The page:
Test System Configuration
A very similar system similar to the one used in the NVIDIA GTX 660 Ti launch round up was assembled. The only thing changed out was the PSU (an Antec HCP-1000 unit) and will not affect our results.
- Processor: Intel Core i7-3770K Ivy Bridge
- Motherboard: ASUS ROG Maximus V Gene
- Memory: Kingston HyperX 2800MHz DDR3 @ 1600 CL8
- Video card 1: ASUS AMD HD 7970 DirectCU II (as tested)
- Video card 2: EVGA GTX 660 Ti Superclocked
- Video card 3: GIGABYTE GTX 670 OC
- Video card 4: MSI GTX 560 Ti TwinFrozrII
- Video card 5: ZOTAC GTX 580 AMP!
- Power Supply: NZXT HALE82-N 750 W
- Cooling: NZXT HAVIK 140
- OS: Win 7 Pro 64-bit
Screen resolutions are set at 1920 x 1080p on an ASUS VG27H 3D monitor. Benchmark resolutions are in the graph details in the benchmarks. Power consumption was monitored using a Seasonic Power Angel with a minimum of 1 hr observation time. Fan noise was recorded using an Extech sound meter which has a limited 30dB lowest noise level detection. Therefore, fan noise was measured from 2 feet away so we could hear SOME difference. The latest AMD8_921_5WHQL from ASUS was used at first but we discovered AMD’s 12-8 Catalyst drivers offered better performance so definitely use those for your own card.
Overclocking the ASUS AMD HD 7970 DirectCU II
The single digit frame gains found in our NVIDIA’s GTX 660 Ti cards just don’t seem worth the risk. However, high end cards like the DirectCU II are built to satisfy overclocking enthusiasts. That formation of Super Alloy Power chokes and capacitors creating a 12-phase digital VRM for the GPU, hint to the epic possibilities. Essentially, the DIGI+VRM can do more with 28 amps versus lesser VRM with 34 amps. That said, here’s what we got using ASUS GPU Tweak and the AMD ATI control panel to overclock the card.
In both cases, the card out ran the overclocking utilities operating perfectly stable at maximum settings. The overclock netted about 14 frames extra which was a lot more than I could coax out of the previously reviewed NVIDIA cards. While you can go completely insane hoping for another 75MHz core frequency and a bit more memory frequency, most users are going to be just fine with this overclock for useable double digit gains.
Either way, the DirectCU II cooler can keep up with the card’s thermal output far better than any we’ve seen in the lab. In a single word, impressive!
DirectCU II Noise and Temps
The DCUII cooler has a neat feature in auto mode. When the monitor goes in to standby and the GPU is inactive, the fans turn off. The fans create about 19dB noise when just working or browsing the web. It doesn’t get any quieter unless you manually turn down the fans. In-game noise really depends on how hard the GPU is working. Metro 2033 benchmarks resulted in 32dB where as something like Borderlands 2 created less. Finally, overclocking the card all but ensured 40dB running any game as the card is very aggressive about controlling temps. As far as high performance gaming cards go, the noise is completely expected and still very respectable.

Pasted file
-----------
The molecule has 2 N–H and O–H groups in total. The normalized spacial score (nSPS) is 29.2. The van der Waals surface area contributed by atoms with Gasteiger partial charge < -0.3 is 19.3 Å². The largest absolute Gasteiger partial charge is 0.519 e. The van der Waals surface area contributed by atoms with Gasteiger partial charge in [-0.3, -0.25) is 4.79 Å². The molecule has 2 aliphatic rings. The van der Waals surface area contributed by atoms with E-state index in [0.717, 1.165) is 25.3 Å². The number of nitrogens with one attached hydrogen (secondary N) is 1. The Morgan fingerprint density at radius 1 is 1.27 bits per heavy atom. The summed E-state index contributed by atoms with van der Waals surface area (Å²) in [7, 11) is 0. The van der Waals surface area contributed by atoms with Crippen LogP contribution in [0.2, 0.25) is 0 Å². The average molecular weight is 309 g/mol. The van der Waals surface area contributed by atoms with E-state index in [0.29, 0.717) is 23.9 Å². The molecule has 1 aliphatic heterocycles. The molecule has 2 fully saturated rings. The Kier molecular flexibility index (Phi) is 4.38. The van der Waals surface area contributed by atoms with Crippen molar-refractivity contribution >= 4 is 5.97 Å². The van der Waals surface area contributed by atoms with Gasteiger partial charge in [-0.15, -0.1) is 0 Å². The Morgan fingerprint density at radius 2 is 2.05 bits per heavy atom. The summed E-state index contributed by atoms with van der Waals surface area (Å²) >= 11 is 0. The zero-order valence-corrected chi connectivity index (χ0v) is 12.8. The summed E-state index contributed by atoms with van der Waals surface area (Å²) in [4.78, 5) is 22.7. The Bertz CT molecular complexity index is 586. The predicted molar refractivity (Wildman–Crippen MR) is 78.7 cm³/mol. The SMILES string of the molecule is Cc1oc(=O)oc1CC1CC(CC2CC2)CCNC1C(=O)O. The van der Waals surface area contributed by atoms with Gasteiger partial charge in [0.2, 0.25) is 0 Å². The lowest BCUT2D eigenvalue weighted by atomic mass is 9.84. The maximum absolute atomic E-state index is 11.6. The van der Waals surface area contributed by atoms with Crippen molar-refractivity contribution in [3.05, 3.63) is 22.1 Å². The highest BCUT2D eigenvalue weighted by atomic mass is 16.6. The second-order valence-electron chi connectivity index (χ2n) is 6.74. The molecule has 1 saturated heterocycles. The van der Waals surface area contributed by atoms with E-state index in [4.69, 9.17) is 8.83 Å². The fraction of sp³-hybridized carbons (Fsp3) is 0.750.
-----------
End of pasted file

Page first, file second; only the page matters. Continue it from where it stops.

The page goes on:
Cooling performance is exemplary. Auto fan mode kept stock and overclocked temps under 65C which is awesome compared to the 80C reference cards. Manual mode at 75% was much louder and maybe only a degree or two cooler. This just proves that Auto mode on this card is a near perfect compromise. Overall, the DirectCU II cooler is more than up to the task.
Note: Keep in mind that decent computer cases with proper air flow will block up to 10dB of all that fan noise. In my lab scenario, the system inside an NZXT Switch 810 was up to 9dB quieter than the tech station. Some other cases with sound dampening properties like the Antec P183 will block even more. Good quality cases will help manage the potential noise and high end components will help to even mask it.
3D Benchmark Performance
Let’s get our 3D graphics on! With the exception of 3DMark11 using 720p Performance settings, the rest of the benchmarks (Heaven Demo 3.0, Metro 2033, Batman AC, Stalker CoP, Battlefield 3, and Aliens vs Predator) were all performed using 1920 x 1080p resolutions. Sample settings are noted in the graph header.
I’ve been told that 3DMark11 doesn’t always work properly on some AMD GPUs. I find it hard to believe that the score is indicative of its 3D performance. However, the score increases dramatically when the card is overclocked. Not sure it’s going to set any 3DMark11 records just yet. Still, one synthetic benchmark doesn’t mean you should sell the farm.
Heaven Demo 3.0
Here, performance is more along the lines of what we expect. It closes the gap on the very powerful GIGABYTE GTX 670 OC card. The ASUS driver was about 4 frames slower which isn’t much of a difference but we serious gamers demand the best results for our hard earned money.
Now let’s steer our attention towards real world gaming benchmarks and then our final thoughts.